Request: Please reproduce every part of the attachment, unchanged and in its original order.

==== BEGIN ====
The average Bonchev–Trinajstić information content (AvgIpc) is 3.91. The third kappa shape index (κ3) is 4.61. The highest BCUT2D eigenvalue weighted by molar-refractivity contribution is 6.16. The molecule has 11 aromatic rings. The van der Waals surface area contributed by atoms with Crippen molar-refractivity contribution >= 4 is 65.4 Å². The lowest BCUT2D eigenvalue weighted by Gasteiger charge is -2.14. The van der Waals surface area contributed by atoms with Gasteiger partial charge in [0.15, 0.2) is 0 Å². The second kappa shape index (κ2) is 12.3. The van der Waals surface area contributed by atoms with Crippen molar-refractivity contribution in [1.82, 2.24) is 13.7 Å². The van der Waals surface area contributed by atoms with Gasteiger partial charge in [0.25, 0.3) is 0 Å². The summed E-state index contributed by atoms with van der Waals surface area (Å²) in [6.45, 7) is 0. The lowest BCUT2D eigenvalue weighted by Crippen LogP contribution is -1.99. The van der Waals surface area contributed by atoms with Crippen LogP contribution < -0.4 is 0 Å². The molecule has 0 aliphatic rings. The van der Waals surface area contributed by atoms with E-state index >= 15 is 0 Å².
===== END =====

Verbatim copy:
The average Bonchev–Trinajstić information content (AvgIpc) is 3.91. The third kappa shape index (κ3) is 4.61. The highest BCUT2D eigenvalue weighted by molar-refractivity contribution is 6.16. The molecule has 11 aromatic rings. The van der Waals surface area contributed by atoms with Crippen molar-refractivity contribution >= 4 is 65.4 Å². The lowest BCUT2D eigenvalue weighted by Gasteiger charge is -2.14. The van der Waals surface area contributed by atoms with Gasteiger partial charge in [0.15, 0.2) is 0 Å². The second kappa shape index (κ2) is 12.3. The van der Waals surface area contributed by atoms with Crippen molar-refractivity contribution in [1.82, 2.24) is 13.7 Å². The van der Waals surface area contributed by atoms with Gasteiger partial charge in [0.25, 0.3) is 0 Å². The summed E-state index contributed by atoms with van der Waals surface area (Å²) in [6.45, 7) is 0. The lowest BCUT2D eigenvalue weighted by Crippen LogP contribution is -1.99. The van der Waals surface area contributed by atoms with Crippen LogP contribution < -0.4 is 0 Å². The molecule has 0 aliphatic rings. The van der Waals surface area contributed by atoms with E-state index >= 15 is 0 Å².